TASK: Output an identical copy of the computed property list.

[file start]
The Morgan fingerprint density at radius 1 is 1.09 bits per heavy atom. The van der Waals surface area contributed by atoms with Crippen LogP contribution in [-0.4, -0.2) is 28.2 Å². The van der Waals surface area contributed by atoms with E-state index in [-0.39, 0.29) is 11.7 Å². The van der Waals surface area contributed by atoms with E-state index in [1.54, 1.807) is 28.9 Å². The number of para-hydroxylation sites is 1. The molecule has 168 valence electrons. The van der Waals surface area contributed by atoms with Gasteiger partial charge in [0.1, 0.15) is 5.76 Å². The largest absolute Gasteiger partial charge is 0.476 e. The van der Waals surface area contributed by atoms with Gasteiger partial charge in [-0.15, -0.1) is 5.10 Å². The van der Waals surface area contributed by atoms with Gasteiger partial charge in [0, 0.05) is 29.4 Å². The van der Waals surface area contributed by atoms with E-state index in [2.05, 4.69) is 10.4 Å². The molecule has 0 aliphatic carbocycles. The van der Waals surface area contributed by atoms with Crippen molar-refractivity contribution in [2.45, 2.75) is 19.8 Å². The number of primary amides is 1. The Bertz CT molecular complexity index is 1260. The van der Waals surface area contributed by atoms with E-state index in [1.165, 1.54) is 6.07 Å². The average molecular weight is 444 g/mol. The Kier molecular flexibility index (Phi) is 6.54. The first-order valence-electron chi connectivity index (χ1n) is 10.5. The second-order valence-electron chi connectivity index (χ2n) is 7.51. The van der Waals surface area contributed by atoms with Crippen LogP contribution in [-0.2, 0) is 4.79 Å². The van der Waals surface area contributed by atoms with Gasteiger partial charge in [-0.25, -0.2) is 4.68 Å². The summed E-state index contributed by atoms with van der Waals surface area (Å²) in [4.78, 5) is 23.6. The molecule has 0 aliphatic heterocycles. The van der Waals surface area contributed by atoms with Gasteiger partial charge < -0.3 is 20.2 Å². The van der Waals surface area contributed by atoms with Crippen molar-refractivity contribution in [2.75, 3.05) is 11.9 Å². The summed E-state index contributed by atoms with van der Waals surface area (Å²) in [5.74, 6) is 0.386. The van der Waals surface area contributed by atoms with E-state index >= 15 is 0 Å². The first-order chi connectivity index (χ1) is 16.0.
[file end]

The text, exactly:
The Morgan fingerprint density at radius 1 is 1.09 bits per heavy atom. The van der Waals surface area contributed by atoms with Crippen LogP contribution in [-0.4, -0.2) is 28.2 Å². The van der Waals surface area contributed by atoms with E-state index in [-0.39, 0.29) is 11.7 Å². The van der Waals surface area contributed by atoms with E-state index in [1.54, 1.807) is 28.9 Å². The number of para-hydroxylation sites is 1. The molecule has 168 valence electrons. The van der Waals surface area contributed by atoms with Gasteiger partial charge in [0.1, 0.15) is 5.76 Å². The largest absolute Gasteiger partial charge is 0.476 e. The van der Waals surface area contributed by atoms with Gasteiger partial charge in [-0.15, -0.1) is 5.10 Å². The van der Waals surface area contributed by atoms with Gasteiger partial charge in [0, 0.05) is 29.4 Å². The van der Waals surface area contributed by atoms with E-state index in [2.05, 4.69) is 10.4 Å². The molecule has 0 aliphatic carbocycles. The van der Waals surface area contributed by atoms with Crippen molar-refractivity contribution in [2.45, 2.75) is 19.8 Å². The number of primary amides is 1. The Bertz CT molecular complexity index is 1260. The van der Waals surface area contributed by atoms with E-state index in [1.165, 1.54) is 6.07 Å². The average molecular weight is 444 g/mol. The Kier molecular flexibility index (Phi) is 6.54. The first-order valence-electron chi connectivity index (χ1n) is 10.5. The second-order valence-electron chi connectivity index (χ2n) is 7.51. The van der Waals surface area contributed by atoms with Crippen LogP contribution in [-0.2, 0) is 4.79 Å². The van der Waals surface area contributed by atoms with Gasteiger partial charge in [-0.25, -0.2) is 4.68 Å². The summed E-state index contributed by atoms with van der Waals surface area (Å²) in [4.78, 5) is 23.6. The molecule has 0 aliphatic heterocycles. The van der Waals surface area contributed by atoms with Gasteiger partial charge < -0.3 is 20.2 Å². The van der Waals surface area contributed by atoms with Crippen molar-refractivity contribution in [2.75, 3.05) is 11.9 Å². The summed E-state index contributed by atoms with van der Waals surface area (Å²) in [5.74, 6) is 0.386. The van der Waals surface area contributed by atoms with E-state index >= 15 is 0 Å². The first-order chi connectivity index (χ1) is 16.0.